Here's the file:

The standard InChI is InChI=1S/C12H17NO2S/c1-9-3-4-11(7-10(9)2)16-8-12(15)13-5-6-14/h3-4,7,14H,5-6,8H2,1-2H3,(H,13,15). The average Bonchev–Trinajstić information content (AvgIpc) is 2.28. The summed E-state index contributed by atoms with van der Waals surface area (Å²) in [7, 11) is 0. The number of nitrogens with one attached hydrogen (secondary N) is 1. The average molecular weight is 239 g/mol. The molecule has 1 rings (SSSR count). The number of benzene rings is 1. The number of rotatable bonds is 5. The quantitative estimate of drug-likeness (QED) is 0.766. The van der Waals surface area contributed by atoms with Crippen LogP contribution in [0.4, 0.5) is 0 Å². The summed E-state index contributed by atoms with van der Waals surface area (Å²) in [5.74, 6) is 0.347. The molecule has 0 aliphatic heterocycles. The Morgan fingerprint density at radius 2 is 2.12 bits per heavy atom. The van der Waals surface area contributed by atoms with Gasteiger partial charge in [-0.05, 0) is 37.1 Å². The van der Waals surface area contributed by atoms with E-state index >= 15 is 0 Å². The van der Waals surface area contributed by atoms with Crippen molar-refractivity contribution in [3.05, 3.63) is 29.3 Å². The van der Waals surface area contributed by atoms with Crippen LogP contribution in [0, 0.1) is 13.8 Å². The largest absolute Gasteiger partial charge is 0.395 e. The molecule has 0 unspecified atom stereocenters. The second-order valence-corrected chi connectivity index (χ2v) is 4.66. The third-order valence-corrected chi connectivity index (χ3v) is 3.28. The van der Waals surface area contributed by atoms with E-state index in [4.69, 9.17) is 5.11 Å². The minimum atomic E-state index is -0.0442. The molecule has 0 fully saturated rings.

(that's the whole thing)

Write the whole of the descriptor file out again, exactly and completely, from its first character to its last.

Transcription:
The standard InChI is InChI=1S/C12H17NO2S/c1-9-3-4-11(7-10(9)2)16-8-12(15)13-5-6-14/h3-4,7,14H,5-6,8H2,1-2H3,(H,13,15). The average Bonchev–Trinajstić information content (AvgIpc) is 2.28. The summed E-state index contributed by atoms with van der Waals surface area (Å²) in [7, 11) is 0. The number of nitrogens with one attached hydrogen (secondary N) is 1. The average molecular weight is 239 g/mol. The molecule has 1 rings (SSSR count). The number of benzene rings is 1. The number of rotatable bonds is 5. The quantitative estimate of drug-likeness (QED) is 0.766. The van der Waals surface area contributed by atoms with Crippen LogP contribution in [0.4, 0.5) is 0 Å². The summed E-state index contributed by atoms with van der Waals surface area (Å²) in [5.74, 6) is 0.347. The molecule has 0 aliphatic heterocycles. The Morgan fingerprint density at radius 2 is 2.12 bits per heavy atom. The van der Waals surface area contributed by atoms with Gasteiger partial charge in [-0.05, 0) is 37.1 Å². The van der Waals surface area contributed by atoms with E-state index >= 15 is 0 Å². The van der Waals surface area contributed by atoms with Crippen molar-refractivity contribution in [3.05, 3.63) is 29.3 Å². The van der Waals surface area contributed by atoms with Crippen LogP contribution in [0, 0.1) is 13.8 Å². The largest absolute Gasteiger partial charge is 0.395 e. The molecule has 0 unspecified atom stereocenters. The second-order valence-corrected chi connectivity index (χ2v) is 4.66. The third-order valence-corrected chi connectivity index (χ3v) is 3.28. The van der Waals surface area contributed by atoms with E-state index in [4.69, 9.17) is 5.11 Å². The minimum atomic E-state index is -0.0442. The molecule has 0 fully saturated rings.